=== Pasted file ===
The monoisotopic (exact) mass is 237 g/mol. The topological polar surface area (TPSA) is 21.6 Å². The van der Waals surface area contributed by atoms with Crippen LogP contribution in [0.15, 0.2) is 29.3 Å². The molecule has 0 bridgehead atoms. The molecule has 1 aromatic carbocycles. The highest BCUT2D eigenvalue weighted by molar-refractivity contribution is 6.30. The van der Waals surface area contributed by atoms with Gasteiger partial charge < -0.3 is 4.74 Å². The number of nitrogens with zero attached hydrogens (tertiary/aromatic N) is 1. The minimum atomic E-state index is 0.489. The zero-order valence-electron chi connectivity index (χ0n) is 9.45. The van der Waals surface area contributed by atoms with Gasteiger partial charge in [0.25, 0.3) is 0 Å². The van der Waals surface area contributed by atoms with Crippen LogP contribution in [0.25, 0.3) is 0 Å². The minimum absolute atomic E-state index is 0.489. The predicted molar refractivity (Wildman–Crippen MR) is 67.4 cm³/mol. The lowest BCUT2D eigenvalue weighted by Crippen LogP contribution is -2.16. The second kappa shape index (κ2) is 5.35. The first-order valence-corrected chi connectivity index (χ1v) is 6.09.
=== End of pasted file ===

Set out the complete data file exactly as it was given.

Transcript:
The monoisotopic (exact) mass is 237 g/mol. The topological polar surface area (TPSA) is 21.6 Å². The van der Waals surface area contributed by atoms with Crippen LogP contribution in [0.15, 0.2) is 29.3 Å². The molecule has 0 bridgehead atoms. The molecule has 1 aromatic carbocycles. The highest BCUT2D eigenvalue weighted by molar-refractivity contribution is 6.30. The van der Waals surface area contributed by atoms with Gasteiger partial charge < -0.3 is 4.74 Å². The number of nitrogens with zero attached hydrogens (tertiary/aromatic N) is 1. The minimum atomic E-state index is 0.489. The zero-order valence-electron chi connectivity index (χ0n) is 9.45. The van der Waals surface area contributed by atoms with Gasteiger partial charge in [0.25, 0.3) is 0 Å². The van der Waals surface area contributed by atoms with Crippen LogP contribution in [0.25, 0.3) is 0 Å². The minimum absolute atomic E-state index is 0.489. The predicted molar refractivity (Wildman–Crippen MR) is 67.4 cm³/mol. The lowest BCUT2D eigenvalue weighted by Crippen LogP contribution is -2.16. The second kappa shape index (κ2) is 5.35. The first-order valence-corrected chi connectivity index (χ1v) is 6.09.